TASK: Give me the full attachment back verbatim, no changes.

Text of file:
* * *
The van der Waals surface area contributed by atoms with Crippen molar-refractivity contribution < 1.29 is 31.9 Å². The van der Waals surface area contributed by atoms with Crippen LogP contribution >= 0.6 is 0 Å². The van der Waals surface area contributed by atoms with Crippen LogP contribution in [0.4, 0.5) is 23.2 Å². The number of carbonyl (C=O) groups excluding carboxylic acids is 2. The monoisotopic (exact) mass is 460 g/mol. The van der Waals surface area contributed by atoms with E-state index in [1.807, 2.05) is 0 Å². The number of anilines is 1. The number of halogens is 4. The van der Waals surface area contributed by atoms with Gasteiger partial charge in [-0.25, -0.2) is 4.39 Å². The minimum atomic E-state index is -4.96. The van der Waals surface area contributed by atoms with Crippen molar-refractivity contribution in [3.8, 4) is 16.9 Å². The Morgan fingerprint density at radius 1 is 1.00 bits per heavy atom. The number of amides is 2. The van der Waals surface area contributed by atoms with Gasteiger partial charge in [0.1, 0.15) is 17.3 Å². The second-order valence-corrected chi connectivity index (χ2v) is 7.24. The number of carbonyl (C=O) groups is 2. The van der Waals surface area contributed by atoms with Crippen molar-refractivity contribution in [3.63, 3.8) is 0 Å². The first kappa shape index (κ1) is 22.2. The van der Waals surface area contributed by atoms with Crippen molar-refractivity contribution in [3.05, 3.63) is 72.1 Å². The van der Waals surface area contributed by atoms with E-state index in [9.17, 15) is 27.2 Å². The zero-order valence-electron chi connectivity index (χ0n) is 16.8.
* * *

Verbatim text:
The van der Waals surface area contributed by atoms with Crippen molar-refractivity contribution < 1.29 is 31.9 Å². The van der Waals surface area contributed by atoms with Crippen LogP contribution >= 0.6 is 0 Å². The van der Waals surface area contributed by atoms with Crippen LogP contribution in [0.4, 0.5) is 23.2 Å². The number of carbonyl (C=O) groups excluding carboxylic acids is 2. The monoisotopic (exact) mass is 460 g/mol. The van der Waals surface area contributed by atoms with E-state index in [1.807, 2.05) is 0 Å². The number of anilines is 1. The number of halogens is 4. The van der Waals surface area contributed by atoms with Gasteiger partial charge in [-0.25, -0.2) is 4.39 Å². The minimum atomic E-state index is -4.96. The van der Waals surface area contributed by atoms with Crippen molar-refractivity contribution in [3.8, 4) is 16.9 Å². The Morgan fingerprint density at radius 1 is 1.00 bits per heavy atom. The number of amides is 2. The van der Waals surface area contributed by atoms with Gasteiger partial charge in [0.1, 0.15) is 17.3 Å². The second-order valence-corrected chi connectivity index (χ2v) is 7.24. The number of carbonyl (C=O) groups is 2. The van der Waals surface area contributed by atoms with Crippen molar-refractivity contribution in [3.63, 3.8) is 0 Å². The first kappa shape index (κ1) is 22.2. The van der Waals surface area contributed by atoms with Crippen molar-refractivity contribution in [3.05, 3.63) is 72.1 Å². The van der Waals surface area contributed by atoms with E-state index in [9.17, 15) is 27.2 Å². The zero-order valence-electron chi connectivity index (χ0n) is 16.8.